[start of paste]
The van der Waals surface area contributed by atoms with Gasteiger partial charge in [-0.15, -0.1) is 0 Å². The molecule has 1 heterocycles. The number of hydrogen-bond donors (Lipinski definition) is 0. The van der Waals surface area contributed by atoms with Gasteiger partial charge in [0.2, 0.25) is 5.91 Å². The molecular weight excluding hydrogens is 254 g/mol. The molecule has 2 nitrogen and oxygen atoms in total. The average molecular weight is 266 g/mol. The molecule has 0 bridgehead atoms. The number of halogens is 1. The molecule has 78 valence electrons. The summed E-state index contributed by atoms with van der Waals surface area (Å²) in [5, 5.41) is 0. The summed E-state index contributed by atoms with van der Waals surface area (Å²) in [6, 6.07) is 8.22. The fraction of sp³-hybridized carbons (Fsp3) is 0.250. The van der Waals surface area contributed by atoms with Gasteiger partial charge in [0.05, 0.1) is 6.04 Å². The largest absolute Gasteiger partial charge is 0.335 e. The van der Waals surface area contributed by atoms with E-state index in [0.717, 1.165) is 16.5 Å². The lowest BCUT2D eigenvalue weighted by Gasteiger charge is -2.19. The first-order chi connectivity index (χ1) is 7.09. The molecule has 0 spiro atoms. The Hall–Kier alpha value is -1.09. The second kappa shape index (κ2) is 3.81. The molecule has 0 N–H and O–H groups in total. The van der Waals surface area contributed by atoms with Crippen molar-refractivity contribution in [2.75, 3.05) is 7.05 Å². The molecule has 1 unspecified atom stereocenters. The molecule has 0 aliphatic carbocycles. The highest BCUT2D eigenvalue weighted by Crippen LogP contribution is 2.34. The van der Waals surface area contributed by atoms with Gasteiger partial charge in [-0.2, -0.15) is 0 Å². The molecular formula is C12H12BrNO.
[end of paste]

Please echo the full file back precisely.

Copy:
The van der Waals surface area contributed by atoms with Gasteiger partial charge in [-0.15, -0.1) is 0 Å². The molecule has 1 heterocycles. The number of hydrogen-bond donors (Lipinski definition) is 0. The van der Waals surface area contributed by atoms with Gasteiger partial charge in [0.2, 0.25) is 5.91 Å². The molecular weight excluding hydrogens is 254 g/mol. The molecule has 2 nitrogen and oxygen atoms in total. The average molecular weight is 266 g/mol. The molecule has 0 bridgehead atoms. The number of halogens is 1. The molecule has 78 valence electrons. The summed E-state index contributed by atoms with van der Waals surface area (Å²) in [5, 5.41) is 0. The summed E-state index contributed by atoms with van der Waals surface area (Å²) in [6, 6.07) is 8.22. The fraction of sp³-hybridized carbons (Fsp3) is 0.250. The van der Waals surface area contributed by atoms with Gasteiger partial charge in [0.05, 0.1) is 6.04 Å². The largest absolute Gasteiger partial charge is 0.335 e. The van der Waals surface area contributed by atoms with E-state index in [0.717, 1.165) is 16.5 Å². The lowest BCUT2D eigenvalue weighted by Gasteiger charge is -2.19. The first-order chi connectivity index (χ1) is 7.09. The molecule has 0 spiro atoms. The Hall–Kier alpha value is -1.09. The second kappa shape index (κ2) is 3.81. The molecule has 0 N–H and O–H groups in total. The van der Waals surface area contributed by atoms with Crippen molar-refractivity contribution in [2.75, 3.05) is 7.05 Å². The molecule has 1 unspecified atom stereocenters. The molecule has 0 aliphatic carbocycles. The highest BCUT2D eigenvalue weighted by Crippen LogP contribution is 2.34. The van der Waals surface area contributed by atoms with Gasteiger partial charge in [-0.2, -0.15) is 0 Å². The molecular formula is C12H12BrNO.